"Al-Qaeda in the Arabian Peninsula (AQAP) has a horrifying history of hiding women and children within militant operating areas and terrorist camps", the US Central Command (CENTCOM) said in a statement after murdering an eight-year-old girl in Yemen last weekend. According to Yemeni government statistics, she was killed along with 15 other civilians, eight women and seven other children. Medics on the ground however, claim the death-toll to be much higher.
Nawar Al-Awlaki was an American-Yemeni who was in Al-Bayda province at the time she was killed. She was also the sister of teenager Abdurrahman Al-Awlaki, another US citizen who was killed by a drone strike under the Obama administration in October 2011. Several months after Abdurrahman was killed, when then-President Obama was questioned about it during the US elections of 2012, Robert Gibbs, who was at that point a senior adviser to Obama's re-election campaign, simply said he should have "had a more responsible father". His father Anwar, whom US intelligence suspected to be an Al Qaeda recruiter, was killed by a US drone strike months before Abdurrahman.
What went wrong
The operation that apparently resulted in "important intelligence that will assist the US in preventing terrorism against its citizens and people around the world," according to President Donald Trump, was in fact, according to further evidence given, not well planned out.
Firstly, it was actually the Obama administration that initiated the idea to carry out the raid, but did not for various reasons. The New York Times claimed Obama did not carry out the attack because he wanted it to happen on a "moon-less night", which would only occur after Trump's inauguration.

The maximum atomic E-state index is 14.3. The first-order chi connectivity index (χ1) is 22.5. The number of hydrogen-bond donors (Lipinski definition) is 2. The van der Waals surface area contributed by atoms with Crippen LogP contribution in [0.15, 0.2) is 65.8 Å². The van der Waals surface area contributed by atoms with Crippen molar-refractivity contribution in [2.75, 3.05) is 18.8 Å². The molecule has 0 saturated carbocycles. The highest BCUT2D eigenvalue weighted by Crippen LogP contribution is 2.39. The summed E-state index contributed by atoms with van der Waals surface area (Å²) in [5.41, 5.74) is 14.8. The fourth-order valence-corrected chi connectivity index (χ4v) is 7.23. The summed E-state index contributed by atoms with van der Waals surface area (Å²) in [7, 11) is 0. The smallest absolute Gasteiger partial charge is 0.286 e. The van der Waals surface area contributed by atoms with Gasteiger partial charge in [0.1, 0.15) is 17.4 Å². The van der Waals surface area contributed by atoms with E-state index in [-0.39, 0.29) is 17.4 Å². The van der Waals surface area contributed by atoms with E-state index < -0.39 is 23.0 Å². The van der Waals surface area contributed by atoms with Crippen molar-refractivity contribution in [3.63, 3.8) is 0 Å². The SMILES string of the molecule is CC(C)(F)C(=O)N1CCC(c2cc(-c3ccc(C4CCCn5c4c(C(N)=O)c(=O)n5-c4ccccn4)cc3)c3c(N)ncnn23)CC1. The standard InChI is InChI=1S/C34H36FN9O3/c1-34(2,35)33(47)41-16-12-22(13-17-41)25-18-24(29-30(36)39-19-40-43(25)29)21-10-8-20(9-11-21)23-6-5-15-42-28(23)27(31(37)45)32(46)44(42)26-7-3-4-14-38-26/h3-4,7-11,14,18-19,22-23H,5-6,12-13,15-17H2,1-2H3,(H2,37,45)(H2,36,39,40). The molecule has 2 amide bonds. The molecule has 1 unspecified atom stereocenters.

Other reasons presented, which we now realise are more likely accounts, that refer to the fact that Obama did not have sufficient intelligence to carry out the raid successfully. It must not be forgotten that Obama was very aware that his last few months in office meant he was careful to not cause more controversy, and orchestrating the attack would add one more bloody incident to his legacy.
When it became Trump's turn to address the case, he did so with little regard to the consequences. An anonymous military official told Reuters that President Trump had approved the raid "without sufficient intelligence, ground support or adequate back-up preparations."Additionally, out of the two MV-22 Osprey aircrafts that were deployed, one of them suffered from engine failure and hit the ground so hard that it resulted in the injury of three servicemen. It also made a landing in an area filled with landmines, making the situation dangerous for the soldiers, let alone the civilians around them. The attack ended in tragedy and within days Al-Qaeda made further gains in Yemen.
Despite this, the Trump administration is still advocating decentralising the process to approve military operations. Trump's national security adviser, retired General Michael Flynn, said there are discussions taking place to accelerate the decision-making process when it comes to such strikes. This would be done through delegating more authority to lower-level officials, which would make the operations more risky.